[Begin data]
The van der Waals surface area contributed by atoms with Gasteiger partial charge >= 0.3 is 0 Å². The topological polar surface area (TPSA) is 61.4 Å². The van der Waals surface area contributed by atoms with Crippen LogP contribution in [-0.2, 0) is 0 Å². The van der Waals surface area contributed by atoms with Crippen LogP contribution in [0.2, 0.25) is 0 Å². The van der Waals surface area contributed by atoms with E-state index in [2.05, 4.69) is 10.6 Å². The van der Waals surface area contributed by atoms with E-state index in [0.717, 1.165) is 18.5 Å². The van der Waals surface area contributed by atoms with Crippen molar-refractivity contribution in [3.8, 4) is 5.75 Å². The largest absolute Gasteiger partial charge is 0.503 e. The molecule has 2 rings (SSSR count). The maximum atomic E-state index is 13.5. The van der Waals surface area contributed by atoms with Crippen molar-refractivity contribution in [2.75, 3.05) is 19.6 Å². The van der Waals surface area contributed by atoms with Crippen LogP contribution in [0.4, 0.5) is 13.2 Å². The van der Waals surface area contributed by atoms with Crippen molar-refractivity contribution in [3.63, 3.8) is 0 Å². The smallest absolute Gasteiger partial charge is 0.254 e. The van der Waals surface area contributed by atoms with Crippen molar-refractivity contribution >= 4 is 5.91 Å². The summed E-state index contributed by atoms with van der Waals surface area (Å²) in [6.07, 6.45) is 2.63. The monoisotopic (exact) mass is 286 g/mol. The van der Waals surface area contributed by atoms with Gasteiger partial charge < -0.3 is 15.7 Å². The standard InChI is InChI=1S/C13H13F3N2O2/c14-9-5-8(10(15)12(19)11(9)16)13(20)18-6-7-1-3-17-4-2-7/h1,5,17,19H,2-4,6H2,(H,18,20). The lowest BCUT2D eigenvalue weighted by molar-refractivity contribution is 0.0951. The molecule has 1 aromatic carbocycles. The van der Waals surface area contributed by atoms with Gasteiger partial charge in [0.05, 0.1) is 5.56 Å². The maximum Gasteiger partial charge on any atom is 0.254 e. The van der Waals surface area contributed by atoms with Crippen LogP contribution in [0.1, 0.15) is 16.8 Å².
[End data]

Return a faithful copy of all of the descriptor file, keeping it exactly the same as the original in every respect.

The van der Waals surface area contributed by atoms with Gasteiger partial charge >= 0.3 is 0 Å². The topological polar surface area (TPSA) is 61.4 Å². The van der Waals surface area contributed by atoms with Crippen LogP contribution in [-0.2, 0) is 0 Å². The van der Waals surface area contributed by atoms with Crippen LogP contribution in [0.2, 0.25) is 0 Å². The van der Waals surface area contributed by atoms with E-state index in [2.05, 4.69) is 10.6 Å². The van der Waals surface area contributed by atoms with E-state index in [0.717, 1.165) is 18.5 Å². The van der Waals surface area contributed by atoms with Crippen molar-refractivity contribution in [3.8, 4) is 5.75 Å². The largest absolute Gasteiger partial charge is 0.503 e. The molecule has 2 rings (SSSR count). The maximum atomic E-state index is 13.5. The van der Waals surface area contributed by atoms with Crippen molar-refractivity contribution in [2.75, 3.05) is 19.6 Å². The van der Waals surface area contributed by atoms with Crippen LogP contribution in [0.4, 0.5) is 13.2 Å². The van der Waals surface area contributed by atoms with Crippen molar-refractivity contribution in [3.63, 3.8) is 0 Å². The smallest absolute Gasteiger partial charge is 0.254 e. The van der Waals surface area contributed by atoms with Crippen molar-refractivity contribution >= 4 is 5.91 Å². The summed E-state index contributed by atoms with van der Waals surface area (Å²) in [6.07, 6.45) is 2.63. The monoisotopic (exact) mass is 286 g/mol. The van der Waals surface area contributed by atoms with Gasteiger partial charge < -0.3 is 15.7 Å². The standard InChI is InChI=1S/C13H13F3N2O2/c14-9-5-8(10(15)12(19)11(9)16)13(20)18-6-7-1-3-17-4-2-7/h1,5,17,19H,2-4,6H2,(H,18,20). The lowest BCUT2D eigenvalue weighted by molar-refractivity contribution is 0.0951. The molecule has 1 aromatic carbocycles. The van der Waals surface area contributed by atoms with Gasteiger partial charge in [0.05, 0.1) is 5.56 Å². The maximum Gasteiger partial charge on any atom is 0.254 e. The van der Waals surface area contributed by atoms with Crippen LogP contribution in [0.1, 0.15) is 16.8 Å².